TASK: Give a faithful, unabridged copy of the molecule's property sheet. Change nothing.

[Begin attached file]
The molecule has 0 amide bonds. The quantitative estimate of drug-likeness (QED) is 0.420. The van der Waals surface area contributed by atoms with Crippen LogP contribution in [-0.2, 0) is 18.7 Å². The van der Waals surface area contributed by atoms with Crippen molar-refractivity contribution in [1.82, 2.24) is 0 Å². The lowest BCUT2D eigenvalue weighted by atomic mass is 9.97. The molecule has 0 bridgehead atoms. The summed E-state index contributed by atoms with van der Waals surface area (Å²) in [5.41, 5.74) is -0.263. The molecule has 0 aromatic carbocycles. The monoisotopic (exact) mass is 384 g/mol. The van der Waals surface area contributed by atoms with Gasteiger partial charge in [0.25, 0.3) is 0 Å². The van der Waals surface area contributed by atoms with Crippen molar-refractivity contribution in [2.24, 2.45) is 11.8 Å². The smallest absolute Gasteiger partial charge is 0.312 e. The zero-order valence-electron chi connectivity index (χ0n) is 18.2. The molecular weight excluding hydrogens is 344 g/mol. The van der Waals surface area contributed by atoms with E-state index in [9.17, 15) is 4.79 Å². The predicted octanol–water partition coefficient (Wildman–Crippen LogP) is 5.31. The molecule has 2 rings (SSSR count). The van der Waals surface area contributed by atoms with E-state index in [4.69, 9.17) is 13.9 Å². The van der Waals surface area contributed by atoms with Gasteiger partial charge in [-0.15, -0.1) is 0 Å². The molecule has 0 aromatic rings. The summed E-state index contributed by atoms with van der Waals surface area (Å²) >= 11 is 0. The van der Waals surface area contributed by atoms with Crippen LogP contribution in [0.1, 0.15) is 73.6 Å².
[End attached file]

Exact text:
The molecule has 0 amide bonds. The quantitative estimate of drug-likeness (QED) is 0.420. The van der Waals surface area contributed by atoms with Crippen LogP contribution in [-0.2, 0) is 18.7 Å². The van der Waals surface area contributed by atoms with Crippen molar-refractivity contribution in [1.82, 2.24) is 0 Å². The lowest BCUT2D eigenvalue weighted by atomic mass is 9.97. The molecule has 0 bridgehead atoms. The summed E-state index contributed by atoms with van der Waals surface area (Å²) in [5.41, 5.74) is -0.263. The molecule has 0 aromatic carbocycles. The monoisotopic (exact) mass is 384 g/mol. The van der Waals surface area contributed by atoms with Gasteiger partial charge in [0.25, 0.3) is 0 Å². The van der Waals surface area contributed by atoms with Crippen molar-refractivity contribution in [2.24, 2.45) is 11.8 Å². The smallest absolute Gasteiger partial charge is 0.312 e. The zero-order valence-electron chi connectivity index (χ0n) is 18.2. The molecular weight excluding hydrogens is 344 g/mol. The van der Waals surface area contributed by atoms with E-state index in [9.17, 15) is 4.79 Å². The predicted octanol–water partition coefficient (Wildman–Crippen LogP) is 5.31. The molecule has 2 rings (SSSR count). The van der Waals surface area contributed by atoms with E-state index in [4.69, 9.17) is 13.9 Å². The van der Waals surface area contributed by atoms with Gasteiger partial charge in [-0.15, -0.1) is 0 Å². The molecule has 0 aromatic rings. The summed E-state index contributed by atoms with van der Waals surface area (Å²) >= 11 is 0. The van der Waals surface area contributed by atoms with Crippen LogP contribution in [0.1, 0.15) is 73.6 Å².